Witch-hunts whipped up by the affluent
By Chris Harman
"SALEM-ON-SEA." That was the image that came to mind last week as a crowd rampaged through the Portsmouth suburb of Paulsgrove, driving innocent people on a supposed list of alleged paedophiles from their homes. Salem was the New England town where, in 1692, accusations by a group of teenagers triggered a panic that led 19 people to be executed as witches.
Arthur Miller wrote a powerful play about the event, The Crucible, that has been turned into an equally powerful film. It shows how hysteria takes hold of a community. It begins when the deep-felt anxieties of some of the most downcast and oppressed lead them to imagine that there are evil influences living in their midst.
This feeling is then used by some of the less downcast and oppressed to further their own interests. Suddenly no one, however innocent, is immune from accusation. Paulsgrove is like thousands of other suburban and inner-city estates in Britain. It contains a mix of people with different jobs or none, some longtime residents and newcomers driven to take the only housing they can find.
Among all of them there are degrees of bitterness at what is happening to their lives after 18 years of Thatcherism and three years of abandonment by New Labour. They feel someone must be to blame, but don't know who. Such alienation pervades every advanced capitalist society. And it can lead to quite irrational moods developing.
This happened three years ago with the hysterical glorification of Princess Diana after her death in a drink-drive accident. It has been happening with the anti-refugee attacks in recent months, and last week it led to the events in Paulsgrove. Such upswellings from below shake mainstream parties, especially New Labour and its media followers.
The more they devote themselves to the cosy world of Westminster, with its business breakfasts, public relations freebies and champagne parties, the more they fear the millions of people they have no real contact with. To read some of the posh papers last week you would think that council estates are beyond the boundaries of civilisation.
So David Aaronovitch writes in the Independent that "watching Paulsgrove Woman at work has re-emphasised for me how scared I am of a certain part of our society. Paulsgrove Woman, I felt, was of an alien race to me." He then goes on both to call for the prosecution of those leading the Paulsgrove demonstrations and to accept their central demands.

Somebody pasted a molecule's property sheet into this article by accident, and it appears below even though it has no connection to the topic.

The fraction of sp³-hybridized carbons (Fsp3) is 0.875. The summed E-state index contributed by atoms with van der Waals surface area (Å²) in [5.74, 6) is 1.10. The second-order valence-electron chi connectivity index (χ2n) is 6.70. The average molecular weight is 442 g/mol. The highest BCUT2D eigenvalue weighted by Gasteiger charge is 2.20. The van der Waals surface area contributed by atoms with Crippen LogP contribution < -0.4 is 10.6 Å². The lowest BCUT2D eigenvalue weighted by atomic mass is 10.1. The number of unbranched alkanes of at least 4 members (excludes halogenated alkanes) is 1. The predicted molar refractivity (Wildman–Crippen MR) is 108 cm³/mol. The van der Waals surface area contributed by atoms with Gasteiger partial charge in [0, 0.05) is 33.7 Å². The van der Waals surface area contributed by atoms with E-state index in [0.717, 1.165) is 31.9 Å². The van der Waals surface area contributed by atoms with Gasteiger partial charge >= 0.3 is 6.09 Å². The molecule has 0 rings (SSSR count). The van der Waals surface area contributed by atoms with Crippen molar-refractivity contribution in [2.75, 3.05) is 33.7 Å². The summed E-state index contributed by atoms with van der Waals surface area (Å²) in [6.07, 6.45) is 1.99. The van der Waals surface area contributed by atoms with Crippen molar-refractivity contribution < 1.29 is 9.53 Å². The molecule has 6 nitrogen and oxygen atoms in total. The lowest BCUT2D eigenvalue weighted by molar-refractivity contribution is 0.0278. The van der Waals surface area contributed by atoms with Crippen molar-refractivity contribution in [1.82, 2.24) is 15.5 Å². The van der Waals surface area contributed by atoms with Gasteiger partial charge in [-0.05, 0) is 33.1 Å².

"Concerns about 'demonisation'," he writes, in words which could have come from the governor of Massachusetts at the time of Salem, "should not blind us to the existence of demons." The Guardian editorial is hardly any better.
It says the "standoff" has "exposed the chasm which divides the 3,000 or so estates like Paulsgrove from the more affluent, sheltered parts of Britain". In these it claims "calmer discussion prevails", based on "the liberal arguments familiar in newspapers, TV studios, parliamentary tearooms and bishops' studies".
But it is precisely in these "more affluent" places that the poison which afflicted Paulsgrove originated.
The witch-hunt was started in a newspaper by Rebekah Wade, the highly paid editor of the News of the World and a welcome face in Downing Street. It followed on from the witch-hunt against refugees, incited from the parliamentary tea rooms by William Hague and Ann Widdecombe, and the witch-hunt against gays over Section 28-backed by the bishops in the House of Lords.
The deepest prejudices in Britain are not to be found on council estates but on the golf courses of Middle England and the grouse moors of the upper classes-as anyone who's ever listened to a House of Lords debate or read the letters page of the Daily Telegraph should know. Sustained challenges to such prejudices arise when working class people have strong, collective workplace organisations that enable them to face up to those who really oppress them.
That is why, for all their faults, unions have been standing up for refugees and opposing Section 28. The tragedy in places like Paulsgrove is that genuine collective class organisation is weak. They become fragmented groups of people with little connection with each other, and easily manipulated by the likes of Rebekah Wade.
I suspect, however, that David Aaronovitch and the Guardian editorial writers would be even more unhappy if such organisation did exist and did lead the people of Paulsgrove in a fight against those who really condemn them and their children to rotten lives.